Ubiquitous Malevolence

Wikipedia, unlike Google and Government, is but an unnecessary evil.

Getting on Wikipedia now you will most likely run into one of those, “Click here for a personal appeal from Jimmy Wales.” Who, of course, is the founder to Wikipedia. After he stuffs you full of self-righteous, gewy, kumbya trash, he asks you to hand over 4 billion dollars. Well he doesn’t want every individual to give him 4 billion dollars, he just wants us to collectively get him 4 billion dollars. That’s not selfish, right?

I mean, what does it really cost to run that site? He even boasts at the beginning of his pitiful plea, “I’m a volunteer,” “I don’t get paid a cent,” bla, bla, bla. Slowly and carefully building a false façade of altruism. He also notes that none of the people who work for Wikipedia get paid. So why does he need money? He’s built a site that runs itself with the help of employees and millions of contributors.

Okay, okay, I know, he has to pay for the domain of his blog and several other branch sites. Jimbo states, “If all of Wikipedia’s 400 million users would donate $10 each, we would have 100 times the amount of money we need. We’re a small organization, and I’ve worked hard over the years to keep us lean and tight. We fulfill our mission, and leave waste to others.” Okay, so you would like to have $4 billion — I can understand that — but it takes $40 million just to run the place? And even if it did take 40 million to run the site, he’s asking for $4 billion? What happens to the other $3.96 billion dollars? Are you sure you don’t get paid a cent? Or do donations count as salary?

He also claims in a different grovel for money, “If everyone reading this donated a dollar, we would be able to keep Wikipedia strong, secure, and ad-free.” But is there a “donate one dollar” option in the donation box? Nope. I’ve noticed a difference though, when you click on one of the header appeals the donation box is different from when you go to the normal “donate to Wikipedia” page. The header appeal has an option of $5, but just your every-day donation box starts at $20. Weird.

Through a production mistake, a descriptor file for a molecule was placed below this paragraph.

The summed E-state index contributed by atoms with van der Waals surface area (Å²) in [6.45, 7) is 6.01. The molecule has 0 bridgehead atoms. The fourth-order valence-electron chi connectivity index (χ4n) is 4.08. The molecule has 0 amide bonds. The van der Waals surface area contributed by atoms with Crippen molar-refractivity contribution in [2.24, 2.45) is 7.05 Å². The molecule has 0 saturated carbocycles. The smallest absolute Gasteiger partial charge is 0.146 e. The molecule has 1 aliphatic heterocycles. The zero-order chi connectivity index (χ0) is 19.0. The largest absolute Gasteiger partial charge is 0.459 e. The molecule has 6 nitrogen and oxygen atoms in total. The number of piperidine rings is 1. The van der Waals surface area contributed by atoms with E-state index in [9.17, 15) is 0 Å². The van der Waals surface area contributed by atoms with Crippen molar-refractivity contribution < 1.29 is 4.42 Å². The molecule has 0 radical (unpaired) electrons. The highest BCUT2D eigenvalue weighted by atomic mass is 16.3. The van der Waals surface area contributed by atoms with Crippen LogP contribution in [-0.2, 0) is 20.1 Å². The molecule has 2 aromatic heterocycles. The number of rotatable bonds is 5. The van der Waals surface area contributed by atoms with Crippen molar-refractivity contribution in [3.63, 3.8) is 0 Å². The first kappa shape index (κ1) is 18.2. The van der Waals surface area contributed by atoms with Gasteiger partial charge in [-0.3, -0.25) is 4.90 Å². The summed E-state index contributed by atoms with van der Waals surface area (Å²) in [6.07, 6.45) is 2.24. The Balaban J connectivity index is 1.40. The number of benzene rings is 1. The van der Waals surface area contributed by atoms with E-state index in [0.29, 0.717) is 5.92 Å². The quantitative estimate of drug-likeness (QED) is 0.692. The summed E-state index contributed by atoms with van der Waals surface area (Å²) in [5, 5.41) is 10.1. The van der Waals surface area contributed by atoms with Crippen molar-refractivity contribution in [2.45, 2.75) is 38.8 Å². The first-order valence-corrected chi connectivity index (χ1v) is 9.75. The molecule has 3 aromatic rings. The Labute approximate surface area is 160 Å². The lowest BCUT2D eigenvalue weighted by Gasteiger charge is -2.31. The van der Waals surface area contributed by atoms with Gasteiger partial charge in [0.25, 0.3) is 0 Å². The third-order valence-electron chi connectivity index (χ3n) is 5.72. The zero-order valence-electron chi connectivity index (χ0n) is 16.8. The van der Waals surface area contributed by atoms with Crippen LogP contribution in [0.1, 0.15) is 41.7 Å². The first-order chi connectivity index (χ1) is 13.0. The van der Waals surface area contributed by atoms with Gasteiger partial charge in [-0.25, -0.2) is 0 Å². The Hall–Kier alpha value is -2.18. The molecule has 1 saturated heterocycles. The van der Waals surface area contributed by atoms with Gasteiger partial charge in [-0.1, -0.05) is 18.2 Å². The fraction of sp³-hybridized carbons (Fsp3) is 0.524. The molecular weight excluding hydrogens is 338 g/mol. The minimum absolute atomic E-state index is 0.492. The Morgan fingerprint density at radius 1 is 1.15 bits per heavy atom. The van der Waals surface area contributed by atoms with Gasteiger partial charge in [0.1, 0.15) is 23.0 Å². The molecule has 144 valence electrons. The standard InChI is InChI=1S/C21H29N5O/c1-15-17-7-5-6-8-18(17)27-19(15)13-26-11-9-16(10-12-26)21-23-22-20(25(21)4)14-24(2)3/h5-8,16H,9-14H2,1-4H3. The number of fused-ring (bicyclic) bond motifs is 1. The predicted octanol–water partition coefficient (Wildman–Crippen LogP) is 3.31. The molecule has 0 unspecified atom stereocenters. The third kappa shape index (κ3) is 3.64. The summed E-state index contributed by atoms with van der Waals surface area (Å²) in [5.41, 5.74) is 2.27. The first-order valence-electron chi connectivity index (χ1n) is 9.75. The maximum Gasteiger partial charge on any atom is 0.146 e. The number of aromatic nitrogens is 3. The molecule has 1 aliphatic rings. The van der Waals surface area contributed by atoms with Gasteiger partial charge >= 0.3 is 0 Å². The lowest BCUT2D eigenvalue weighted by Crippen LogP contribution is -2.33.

Thomas Sowell has some words of wisdom when dealing with Non-profits that claim to be heavenly angels who’s only weapon is their appeal:

The fact that some organizations’ income is called profit and other organizations’ income does not change anything economically, however much it may suggest to the unwary that one institution is greedy and the other is not. Many heads of non-profit organizations recieve far more money in salary than the average owner of a store or a restaurant receives in profits.

…[T]he money received by a non-profit organization primarily from…donors and — indirectly — from the taxpayers who pay the additional taxes made necessary by the tax exemptions of non-profit organizations. That gives the managers of non-profit organization far more room to do what they want…The fact that a non-profit organization can provide its services free or below cost virtually assures a market for its output…Despite a tendency in the media to treat non-profit organizations as disinterested, those non-profits which depend on continuing donations from the public have incentives to be alarmists, in order to scare more money out of their contributors.” –Basic Economics: A Citizen’s Guide to the Economy (Basic Books, 2004, 3rd Edition) by Thomas Sowell, p. 387-388.

You mean, “non-profits which depend on continuing donations from the public,” like Wikipedia? Wow! Where did their appeal go? Wikipedia has been known to be alarmist on issues such as climate change. And, despite their vision of putting unadulterated knowledge of the world into one URL link, they are known to have several other cases of bias on their articles. (Yes, smack me on the head, that was a link to “Conservapedia” but the biases are well documented.) Wikipedia seems to look a lot less paradisaical, especially when they lock a page so that now Wikpedia frames the debate and gets to say what is true. What happened to openness?

Wikipedia is used by many people as a starting point (and, unfortunately, sometimes an ending point) for research, or just random information. Can you trust it? No, not really. At least, not on controversial issues. With the ability for anyone to edit Wikipedia it has become a political battle ground rather than an ambrosial data base. If everyone was basically good, if we lived in Utopia, Wikipedia would work. But since politics exists, it doesn’t. They might have a date or an established fact you can get anywhere else, but it’s not a source for objectivity on hot topics.

Wait, if Wikipedia is only good for information I can get anywhere else, doesn’t that mean it’s effectively pointless? Yep.



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